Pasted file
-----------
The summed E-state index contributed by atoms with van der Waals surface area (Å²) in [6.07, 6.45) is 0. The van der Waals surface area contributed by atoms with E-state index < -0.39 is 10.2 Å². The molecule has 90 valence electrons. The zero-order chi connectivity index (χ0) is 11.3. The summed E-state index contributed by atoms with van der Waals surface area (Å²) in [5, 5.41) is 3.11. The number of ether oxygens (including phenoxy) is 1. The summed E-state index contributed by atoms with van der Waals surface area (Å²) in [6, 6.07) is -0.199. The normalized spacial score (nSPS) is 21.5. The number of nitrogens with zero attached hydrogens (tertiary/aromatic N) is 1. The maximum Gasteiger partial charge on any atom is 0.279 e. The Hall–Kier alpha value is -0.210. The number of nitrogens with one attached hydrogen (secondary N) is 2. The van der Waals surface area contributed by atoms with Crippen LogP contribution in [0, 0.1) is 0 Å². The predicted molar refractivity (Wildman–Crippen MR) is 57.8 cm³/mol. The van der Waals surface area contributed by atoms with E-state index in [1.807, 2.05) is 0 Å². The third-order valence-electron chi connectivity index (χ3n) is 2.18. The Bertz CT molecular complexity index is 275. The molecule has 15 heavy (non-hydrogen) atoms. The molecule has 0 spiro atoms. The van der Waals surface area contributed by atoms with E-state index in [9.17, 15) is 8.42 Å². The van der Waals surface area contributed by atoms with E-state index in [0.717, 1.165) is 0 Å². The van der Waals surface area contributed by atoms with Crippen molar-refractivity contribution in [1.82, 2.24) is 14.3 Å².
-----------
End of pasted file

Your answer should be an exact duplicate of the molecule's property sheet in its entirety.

The summed E-state index contributed by atoms with van der Waals surface area (Å²) in [6.07, 6.45) is 0. The van der Waals surface area contributed by atoms with E-state index < -0.39 is 10.2 Å². The molecule has 90 valence electrons. The zero-order chi connectivity index (χ0) is 11.3. The summed E-state index contributed by atoms with van der Waals surface area (Å²) in [5, 5.41) is 3.11. The number of ether oxygens (including phenoxy) is 1. The summed E-state index contributed by atoms with van der Waals surface area (Å²) in [6, 6.07) is -0.199. The normalized spacial score (nSPS) is 21.5. The number of nitrogens with zero attached hydrogens (tertiary/aromatic N) is 1. The maximum Gasteiger partial charge on any atom is 0.279 e. The Hall–Kier alpha value is -0.210. The number of nitrogens with one attached hydrogen (secondary N) is 2. The van der Waals surface area contributed by atoms with Crippen LogP contribution in [0, 0.1) is 0 Å². The predicted molar refractivity (Wildman–Crippen MR) is 57.8 cm³/mol. The van der Waals surface area contributed by atoms with E-state index in [1.807, 2.05) is 0 Å². The third-order valence-electron chi connectivity index (χ3n) is 2.18. The Bertz CT molecular complexity index is 275. The molecule has 15 heavy (non-hydrogen) atoms. The molecule has 0 spiro atoms. The van der Waals surface area contributed by atoms with E-state index in [9.17, 15) is 8.42 Å². The van der Waals surface area contributed by atoms with E-state index in [0.717, 1.165) is 0 Å². The van der Waals surface area contributed by atoms with Crippen molar-refractivity contribution in [1.82, 2.24) is 14.3 Å².